The time to act is—and has always been—now

After the violence at the Capitol, will lawmakers take bolder steps towards gun control reform?

Members+of+Congress+shelter+in+the+House+gallery+as+rioters+try+to+break+into+the+U.S.+Capitol+on+Wednesday%2C+Jan.+6

AP Images

Members of Congress shelter in the House gallery as rioters try to break into the U.S. Capitol on Wednesday, Jan. 6

As violent insurrectionists stormed the Capitol last Wednesday, I, like so many others, scrolled through social media. 

Remembering that day feels like thinking back on a recurring nightmare—the MAGA hats, Confederate flags, hand-wringing tweets, and irate late-night hosts all usher in a sinking feeling of déjà vu. But certain images stick out clearly in my mind: those depicting members of Congress taking cover on the floor of the House gallery, fearing for their lives.

Members of Congress don gas masks while evacuating the House gallery. (AP Images)

I—and too many students in my generation—know the feeling.

Last November, the Winnetka campus went under lockdown. Yes, the alarm was inadvertently activated. No, there was never an active threat. As we’re reminded year after year, that afternoon could have ended so differently.

However, we didn’t know any of this in the moment.

I remember texting my family, trying not to think about the possibility that I might never see them again. Because the events echoed what I’d seen on the news so many times: the lockdown alarm, the crackle of the PA system, the crouching down and trying not to make a sound.

During the lockdown, I sheltered in the auditorium with other students and teachers who had been watching a Literary Fest speaker. My friends and I texted to avoid making noise. We wondered what we would do if an active shooter entered the room. Hide under the chairs? Try and scramble backstage? Make a run for it?

Some of the most powerful people in the United States now know firsthand what it’s like to feel this paralyzing uncertainty. To hide out in a formerly safe space, with no idea when (or if) you’ll get to leave. 

But will this have an impact on the way our lawmakers approach gun legislation?

We’ve been around the block enough times to know that we can’t rely on our lawmakers, even those who share our worst experiences, to make change.

We’ve been around the block enough times to know that we can’t rely on our lawmakers, even those who share our worst experiences, to make change.”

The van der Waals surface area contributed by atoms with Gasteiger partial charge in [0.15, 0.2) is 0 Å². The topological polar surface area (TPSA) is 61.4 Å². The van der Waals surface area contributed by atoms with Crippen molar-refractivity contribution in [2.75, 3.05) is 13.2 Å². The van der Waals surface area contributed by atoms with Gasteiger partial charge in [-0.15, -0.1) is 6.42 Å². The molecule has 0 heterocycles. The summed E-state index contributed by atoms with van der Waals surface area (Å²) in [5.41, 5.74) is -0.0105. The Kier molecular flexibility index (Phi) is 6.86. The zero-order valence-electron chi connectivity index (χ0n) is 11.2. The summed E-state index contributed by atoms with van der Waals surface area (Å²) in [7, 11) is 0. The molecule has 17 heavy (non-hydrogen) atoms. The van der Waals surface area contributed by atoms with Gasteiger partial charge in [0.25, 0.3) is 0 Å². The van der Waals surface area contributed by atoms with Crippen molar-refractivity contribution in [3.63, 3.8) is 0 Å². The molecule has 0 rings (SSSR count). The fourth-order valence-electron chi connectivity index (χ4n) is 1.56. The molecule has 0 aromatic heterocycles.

History says not so fast. In 2017, Representative Steve Scalise was shot at a congressional baseball practice by a man with a semiautomatic assault rifle. A year later, Scalise claimed that the incident made his support of gun rights “as ardent as ever.”

Of course, gun violence in the United States is much more common in classrooms than in Congress. Scalise was the seventeenth Congressional representative to ever be shot in office; there were 45 school shootings in 2019 alone, each resulting in multiple injuries and/or fatalities.

In 2018, politicians’ “thoughts and prayers” dominated the conversation following the Marjory Stoneman Douglas High School shooting.“This is one of the moments where we need to step back and count our blessings,” said former House Speaker Paul Ryan. “No child should ever feel unsafe in an American school,” tweeted Donald Trump. Yes, these are lovely concepts in theory, but they ring hollow without supporting action. Spoiler alert: arming teachers—a move most school staff members oppose—and threatening to veto legislation expanding background checks and gun sale regulation are not ways to ensure the safety of American children.

Suffice it to say that I have no clue what the future holds for gun control in the U.S., regardless of the Capitol riot. What seems to be a pattern is that, even in the face of a life threatening event, of needless death, there are some who are too stuck in their ways to see the need for change, regardless of its  urgency.

Maybe a handful of representatives will be jolted into action, but honestly, that feels idealistic. So it’s up to us—the teens, the digital natives, the Gen Z-ers—to take matters into our own hands and push for the gun legislation we so sorely need. We’ve been around the block enough times to know that we can’t rely on our lawmakers, even those who share our worst experiences, to make change. We have to make it ourselves.